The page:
For sometime whether it be social media, interviewing testers or attending conferences the debate of “Manual” vs “Automation” testers keeps arising.
Not a great fan of the terms “manual” and “Automation” tester but will use these terms as they are widely used.
There seem to be two camps, each with a classic stereotype, here is an exaggerated stereotype of each below (simply to contrast).
The “manual” testers would have traditionally executed test cases but may now use explorative testing skills, these testers are more likely to attend general testing conferences/meetups and are often drawn to “human-centric testing”.
The value such a tester brings is their critical thinking, risk assessment, ensuring value is being delivered to the customer and brings great testing skills that can be shared with the team. In simple terms, they ensure that the team don’t get pigeoned holed in their thinking simply around the technical implementation.
A drawback is that they may not be comfortable with mobbing sessions, code reviews and “technical” conversations. Which may limit their value at certain points in a project.
The “automation” testers love to implement test automation, are more likely to attend automation testing conferences/meetups and are often drawn to “technical” testing, and perhaps see switching to being a developer as a career goal.
The value such testers offer is that they can contribute to automation efforts and perhaps other activities such as code reviews and be more actively involved in mobbing.
A drawback of such a tester is that their focus is on automation code, so in some instances they do not develop their overall testing skills and at times can get stuck in the weeds with the wider team.
Also automation efforts need to be given the same attention as the source code. In general, people should only work on test automation if they can also write the source code, or at a minimum pair with a developer. (Might write on a blog on this topic in the future).
Some companies are happy to have two different types of Testers. In the book how google tests software they describe two roles
- Software Engineer in Test (“Automation Tester”)
- Test Engineers(“Manual Tester”).
Personally I advocate for balanced testers, perhaps because I have found myself in both camps at various points in my career and started to realise that both identities are limiting both in terms of career growth and adding value to a team.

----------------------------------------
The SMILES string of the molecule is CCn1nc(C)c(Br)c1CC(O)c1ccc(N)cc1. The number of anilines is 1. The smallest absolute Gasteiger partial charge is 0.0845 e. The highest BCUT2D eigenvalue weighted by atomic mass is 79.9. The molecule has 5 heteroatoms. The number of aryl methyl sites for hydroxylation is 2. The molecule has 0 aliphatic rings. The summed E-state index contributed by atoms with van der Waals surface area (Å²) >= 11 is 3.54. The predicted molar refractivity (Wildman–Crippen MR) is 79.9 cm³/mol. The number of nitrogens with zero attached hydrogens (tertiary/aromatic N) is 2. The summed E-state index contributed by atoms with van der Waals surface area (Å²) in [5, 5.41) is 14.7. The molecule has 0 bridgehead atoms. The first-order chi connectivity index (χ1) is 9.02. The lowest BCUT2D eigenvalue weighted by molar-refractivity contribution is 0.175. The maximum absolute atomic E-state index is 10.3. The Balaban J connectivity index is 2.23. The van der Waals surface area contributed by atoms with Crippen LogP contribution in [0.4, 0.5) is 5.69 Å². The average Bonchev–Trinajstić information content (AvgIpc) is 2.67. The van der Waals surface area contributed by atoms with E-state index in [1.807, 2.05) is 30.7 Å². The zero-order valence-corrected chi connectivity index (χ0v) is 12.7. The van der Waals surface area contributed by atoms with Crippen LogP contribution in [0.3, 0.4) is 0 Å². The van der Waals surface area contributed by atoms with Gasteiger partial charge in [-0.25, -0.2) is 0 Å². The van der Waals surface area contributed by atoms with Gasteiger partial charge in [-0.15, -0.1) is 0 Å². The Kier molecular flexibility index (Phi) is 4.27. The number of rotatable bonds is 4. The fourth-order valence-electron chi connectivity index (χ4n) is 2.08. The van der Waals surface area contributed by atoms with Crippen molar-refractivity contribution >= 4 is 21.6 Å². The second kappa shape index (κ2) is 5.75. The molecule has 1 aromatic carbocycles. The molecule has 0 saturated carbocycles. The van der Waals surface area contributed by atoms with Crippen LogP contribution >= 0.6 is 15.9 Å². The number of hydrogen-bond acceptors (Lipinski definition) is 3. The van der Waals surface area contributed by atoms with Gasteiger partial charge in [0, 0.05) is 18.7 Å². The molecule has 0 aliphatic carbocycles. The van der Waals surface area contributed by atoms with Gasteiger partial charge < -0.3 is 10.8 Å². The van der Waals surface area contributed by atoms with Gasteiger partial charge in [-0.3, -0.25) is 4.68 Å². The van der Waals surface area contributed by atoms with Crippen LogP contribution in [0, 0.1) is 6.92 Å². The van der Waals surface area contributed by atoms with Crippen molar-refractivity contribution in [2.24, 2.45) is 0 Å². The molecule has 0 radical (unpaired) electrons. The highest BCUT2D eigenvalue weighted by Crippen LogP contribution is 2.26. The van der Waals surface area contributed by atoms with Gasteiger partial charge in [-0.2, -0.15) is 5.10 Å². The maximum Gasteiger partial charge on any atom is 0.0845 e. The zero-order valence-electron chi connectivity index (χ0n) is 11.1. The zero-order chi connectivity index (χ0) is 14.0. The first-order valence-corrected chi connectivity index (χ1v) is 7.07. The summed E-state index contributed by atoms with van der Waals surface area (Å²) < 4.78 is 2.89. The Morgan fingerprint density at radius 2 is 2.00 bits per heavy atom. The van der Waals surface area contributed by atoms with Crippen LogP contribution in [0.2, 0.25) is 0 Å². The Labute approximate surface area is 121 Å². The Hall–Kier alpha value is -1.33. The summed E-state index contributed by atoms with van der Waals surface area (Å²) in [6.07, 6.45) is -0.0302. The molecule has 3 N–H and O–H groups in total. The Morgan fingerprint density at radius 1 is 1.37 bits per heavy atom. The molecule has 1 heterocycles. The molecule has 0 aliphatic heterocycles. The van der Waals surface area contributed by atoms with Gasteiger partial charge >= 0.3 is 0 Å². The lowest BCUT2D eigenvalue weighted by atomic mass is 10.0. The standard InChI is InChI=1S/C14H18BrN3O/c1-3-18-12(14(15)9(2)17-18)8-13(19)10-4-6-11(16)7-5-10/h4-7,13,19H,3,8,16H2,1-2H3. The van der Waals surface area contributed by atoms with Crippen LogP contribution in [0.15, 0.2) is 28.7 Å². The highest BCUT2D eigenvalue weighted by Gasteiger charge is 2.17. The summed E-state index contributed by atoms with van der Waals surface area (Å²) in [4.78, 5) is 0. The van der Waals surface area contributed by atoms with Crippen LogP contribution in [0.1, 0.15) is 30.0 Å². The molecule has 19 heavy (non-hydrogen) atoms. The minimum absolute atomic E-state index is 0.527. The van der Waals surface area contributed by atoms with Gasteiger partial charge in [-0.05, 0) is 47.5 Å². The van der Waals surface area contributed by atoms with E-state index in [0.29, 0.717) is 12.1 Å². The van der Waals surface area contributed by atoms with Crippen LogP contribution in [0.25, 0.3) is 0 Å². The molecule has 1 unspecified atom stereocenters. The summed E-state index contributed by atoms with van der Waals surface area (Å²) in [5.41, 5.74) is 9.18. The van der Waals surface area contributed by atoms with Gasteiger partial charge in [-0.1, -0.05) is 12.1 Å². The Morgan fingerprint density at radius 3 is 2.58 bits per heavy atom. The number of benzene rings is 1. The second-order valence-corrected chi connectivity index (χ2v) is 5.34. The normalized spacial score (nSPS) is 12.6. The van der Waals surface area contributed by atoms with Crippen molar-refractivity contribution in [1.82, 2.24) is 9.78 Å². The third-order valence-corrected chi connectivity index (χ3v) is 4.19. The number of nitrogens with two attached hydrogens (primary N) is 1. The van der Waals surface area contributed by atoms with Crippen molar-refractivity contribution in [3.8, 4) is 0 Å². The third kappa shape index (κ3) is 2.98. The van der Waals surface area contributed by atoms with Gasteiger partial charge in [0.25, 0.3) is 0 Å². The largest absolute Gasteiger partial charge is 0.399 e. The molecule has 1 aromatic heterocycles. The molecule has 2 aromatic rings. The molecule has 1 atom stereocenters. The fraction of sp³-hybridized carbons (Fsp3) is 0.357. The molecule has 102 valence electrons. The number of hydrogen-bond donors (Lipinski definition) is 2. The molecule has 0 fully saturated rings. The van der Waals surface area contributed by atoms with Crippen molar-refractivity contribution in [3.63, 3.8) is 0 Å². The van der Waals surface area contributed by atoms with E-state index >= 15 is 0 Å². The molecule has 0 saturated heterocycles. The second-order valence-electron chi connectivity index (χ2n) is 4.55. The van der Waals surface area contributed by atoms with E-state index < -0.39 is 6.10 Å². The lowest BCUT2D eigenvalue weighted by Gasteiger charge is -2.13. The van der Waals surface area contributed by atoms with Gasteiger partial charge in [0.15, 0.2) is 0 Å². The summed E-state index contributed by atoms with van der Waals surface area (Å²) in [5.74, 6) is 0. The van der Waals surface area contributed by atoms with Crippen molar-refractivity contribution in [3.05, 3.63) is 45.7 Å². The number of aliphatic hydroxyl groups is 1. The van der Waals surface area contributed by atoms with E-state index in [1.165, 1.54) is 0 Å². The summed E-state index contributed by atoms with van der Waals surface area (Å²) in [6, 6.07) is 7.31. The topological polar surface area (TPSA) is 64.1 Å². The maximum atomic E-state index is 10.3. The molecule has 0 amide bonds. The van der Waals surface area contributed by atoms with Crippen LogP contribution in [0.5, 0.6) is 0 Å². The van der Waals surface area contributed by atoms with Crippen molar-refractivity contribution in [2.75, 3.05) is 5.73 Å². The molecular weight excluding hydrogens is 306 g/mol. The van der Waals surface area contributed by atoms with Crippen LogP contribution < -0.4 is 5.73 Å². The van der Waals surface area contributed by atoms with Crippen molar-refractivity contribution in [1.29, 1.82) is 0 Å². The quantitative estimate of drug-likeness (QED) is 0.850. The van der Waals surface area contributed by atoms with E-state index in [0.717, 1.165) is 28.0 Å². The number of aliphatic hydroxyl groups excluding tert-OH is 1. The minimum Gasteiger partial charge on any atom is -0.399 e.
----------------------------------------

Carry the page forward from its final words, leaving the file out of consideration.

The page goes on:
A balanced tester considers risk, has developed their critical thinking skills and can be the team member who pulls everyone out of the weeds. Whilst also having a “technical” side to their game, perhaps not at the same level as the developers in the team but “not afraid” of code. Typically open to participating in code reviews or willing to pair with developers on automation or writing pipelines.
But not only that the balanced Tester looks at the big picture and asks where can I add value across the entire SDLC. Often their focus will switch to the wider concept of Quality rather than focusing on the activity of testing .
A balanced tester may ask questions such as
- Where is there waste(“toil”) and where can we add value?
- Should we be investing more in Observability?
- How can customer data analytics help us develop new features and measure success?
- Are we engaging enough with our customers and do we understand their problems?
- How will this feature affect our internal stakeholders like support and sales?
A balance tested can also look at the bigger picture from a career perspective. Testing is their speciality and they build on others skills too such as data analytics, coding, observability, cloud, security and learn from other disciplines such as SRE, UX, Infosec and developers.
Much of what is described above could be labelled as Generalizing specialists, often referred to as “T-skilled” people(I know this word has started to make some people cringe).
“Generalising Specialists” are those who have a specialised background who also specialise in generalising. This aligns well with agile and a team’s consisting of “engineers”, who have a specialism such as testing, development, or infrastructure.
For so long there has been “two camps” of “manual” vs “automated” testers which is limiting, and do little for the reputation and future of testing.
For testers to become Generalising specialists, they may first need to find balance as test specialists and then focus on other general skills that will grow their careers.